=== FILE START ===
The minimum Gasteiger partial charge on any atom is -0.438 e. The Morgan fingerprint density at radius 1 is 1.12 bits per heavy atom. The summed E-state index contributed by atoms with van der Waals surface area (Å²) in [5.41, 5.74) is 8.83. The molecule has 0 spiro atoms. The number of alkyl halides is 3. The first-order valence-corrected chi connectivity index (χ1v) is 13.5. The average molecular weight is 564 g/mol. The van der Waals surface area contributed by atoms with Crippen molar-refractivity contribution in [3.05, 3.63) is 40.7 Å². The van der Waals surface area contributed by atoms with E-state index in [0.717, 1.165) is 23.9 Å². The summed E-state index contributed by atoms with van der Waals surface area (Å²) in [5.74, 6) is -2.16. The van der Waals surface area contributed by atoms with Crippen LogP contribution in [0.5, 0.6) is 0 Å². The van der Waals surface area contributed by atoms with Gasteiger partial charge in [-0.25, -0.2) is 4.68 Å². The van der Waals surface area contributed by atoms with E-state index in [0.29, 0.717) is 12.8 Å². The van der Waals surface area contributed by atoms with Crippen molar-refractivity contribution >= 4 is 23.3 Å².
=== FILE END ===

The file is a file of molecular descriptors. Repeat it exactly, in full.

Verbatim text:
The minimum Gasteiger partial charge on any atom is -0.438 e. The Morgan fingerprint density at radius 1 is 1.12 bits per heavy atom. The summed E-state index contributed by atoms with van der Waals surface area (Å²) in [5.41, 5.74) is 8.83. The molecule has 0 spiro atoms. The number of alkyl halides is 3. The first-order valence-corrected chi connectivity index (χ1v) is 13.5. The average molecular weight is 564 g/mol. The van der Waals surface area contributed by atoms with Crippen molar-refractivity contribution in [3.05, 3.63) is 40.7 Å². The van der Waals surface area contributed by atoms with E-state index in [0.717, 1.165) is 23.9 Å². The summed E-state index contributed by atoms with van der Waals surface area (Å²) in [5.74, 6) is -2.16. The van der Waals surface area contributed by atoms with Crippen LogP contribution in [0.5, 0.6) is 0 Å². The van der Waals surface area contributed by atoms with Gasteiger partial charge in [-0.25, -0.2) is 4.68 Å². The van der Waals surface area contributed by atoms with E-state index in [0.29, 0.717) is 12.8 Å². The van der Waals surface area contributed by atoms with Crippen molar-refractivity contribution >= 4 is 23.3 Å².